Heart is everything
By Cpl. Tabitha Bartley
| 6th Marine Corps District | July 15, 2014
Lexington, S.C. – --
Delayed Entry Program
Eagle Globe and Anchor
Marine Corps Recruiting Station Columbia
To become a Marine there are many challenges a person must face, the individual must be qualified physically, medically and mentally. The Marine Corps has a weight standard that a person must meet before being allowed to even attempt at earning the title.
Private Daniel Pritchett walked into Marine Corps Recruiting Substation Lexington, S.C. weighing 280 pounds. He had to lose 60 pounds to qualify for the Delayed Entry Program and he had to do it on his own.
“Besides the weight he was qualified,” said Staff Sgt. Bryan T. Davis, Marine Corps Recruiting Substation Lexington, staff noncommissioned officer. “In cases like that we let them know that they are basically qualified they just have to lose the weight.”
Pritchett began working out on his own and attending the physical training sessions at the RSS. He met his first weight loss goal and joined the DEP in Nov. 2013.
“I went on a diet,” said Pritchett. “I cut everything out but water. I started running and working out on my own and with the recruiters.”
The weight loss battle wasn’t over yet; Pritchett had to lose another 24 lbs. to be able to ship to basic training in March.
There’s always the risk of someone not meeting their goal and losing the weight, said Davis. If he didn’t lose it he wouldn’t be able to go to basic training.
“The only reason I put him in the program was because he had heart,” said Davis. “He was constantly improving.”
Being a Marine was something Pritchett wanted to become since he was in high school. More than anything he wanted to hold the title and be able to call himself a Marine.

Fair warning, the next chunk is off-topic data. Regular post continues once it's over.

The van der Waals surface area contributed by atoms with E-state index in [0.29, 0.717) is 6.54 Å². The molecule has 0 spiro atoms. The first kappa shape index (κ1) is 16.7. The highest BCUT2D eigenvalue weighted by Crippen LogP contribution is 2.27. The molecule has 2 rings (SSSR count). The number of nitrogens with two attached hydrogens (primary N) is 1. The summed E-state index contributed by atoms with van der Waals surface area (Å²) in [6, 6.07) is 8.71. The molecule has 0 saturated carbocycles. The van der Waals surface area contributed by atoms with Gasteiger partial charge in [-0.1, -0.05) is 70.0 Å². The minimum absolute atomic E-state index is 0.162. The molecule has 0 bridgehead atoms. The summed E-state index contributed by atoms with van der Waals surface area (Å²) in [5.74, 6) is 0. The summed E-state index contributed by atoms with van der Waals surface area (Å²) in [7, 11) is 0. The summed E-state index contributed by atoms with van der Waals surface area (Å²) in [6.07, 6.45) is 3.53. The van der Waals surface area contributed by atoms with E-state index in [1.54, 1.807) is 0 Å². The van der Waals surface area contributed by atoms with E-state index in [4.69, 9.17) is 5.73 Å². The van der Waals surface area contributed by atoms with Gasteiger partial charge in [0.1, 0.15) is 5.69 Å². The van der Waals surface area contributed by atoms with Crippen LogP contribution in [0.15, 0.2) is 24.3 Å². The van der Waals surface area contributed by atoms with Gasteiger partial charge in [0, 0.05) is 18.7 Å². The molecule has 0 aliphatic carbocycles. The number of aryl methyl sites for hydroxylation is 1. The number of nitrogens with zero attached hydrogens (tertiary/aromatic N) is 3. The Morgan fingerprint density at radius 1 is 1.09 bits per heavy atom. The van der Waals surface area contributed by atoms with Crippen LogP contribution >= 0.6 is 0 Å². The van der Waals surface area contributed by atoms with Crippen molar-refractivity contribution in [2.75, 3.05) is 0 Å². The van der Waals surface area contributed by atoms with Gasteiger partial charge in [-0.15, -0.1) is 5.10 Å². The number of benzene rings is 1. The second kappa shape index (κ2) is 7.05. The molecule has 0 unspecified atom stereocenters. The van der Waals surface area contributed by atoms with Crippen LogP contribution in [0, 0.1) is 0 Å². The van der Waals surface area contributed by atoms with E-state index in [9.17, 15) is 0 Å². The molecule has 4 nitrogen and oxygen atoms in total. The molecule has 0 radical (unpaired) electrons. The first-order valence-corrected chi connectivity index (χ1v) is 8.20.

“I never at one point wanted to quit,” said Pritchett. “It was a big deal to me and a big deal to my family for me to earn the title.”
His family helped to push him even more in reaching his goals.
“My dad would always ask me if I had gone on a run and even when I said yes he would tell me to go out and run again,” said Pritchett.
Although his family was supportive his mom was concerned when he first told her he was joining.
“I was nervous,” said Doreen Kostiuk, Pritchett’s mom. “I was worried about him going to war and getting killed.”
Kostiuk said all those feelings changed once she got involved with the process.
“The process is completely different then what I thought it was,” said Kostiuk. “The Marines were just amazing. They helped him with is self-esteem issues. His confidence is through the roof now.”
Pritchett graduated from basic training on June 20, 2014 weighing 170 lbs. He lost 110 lbs. to transform into a Marine.
“Everybody can help you, tell you how to lose weight and what you should do,” said Pritchett. “They can tell you when to run, this and that, but you have to want it. You have to be able to actually do it and get to your goal; and that’s just what I did.”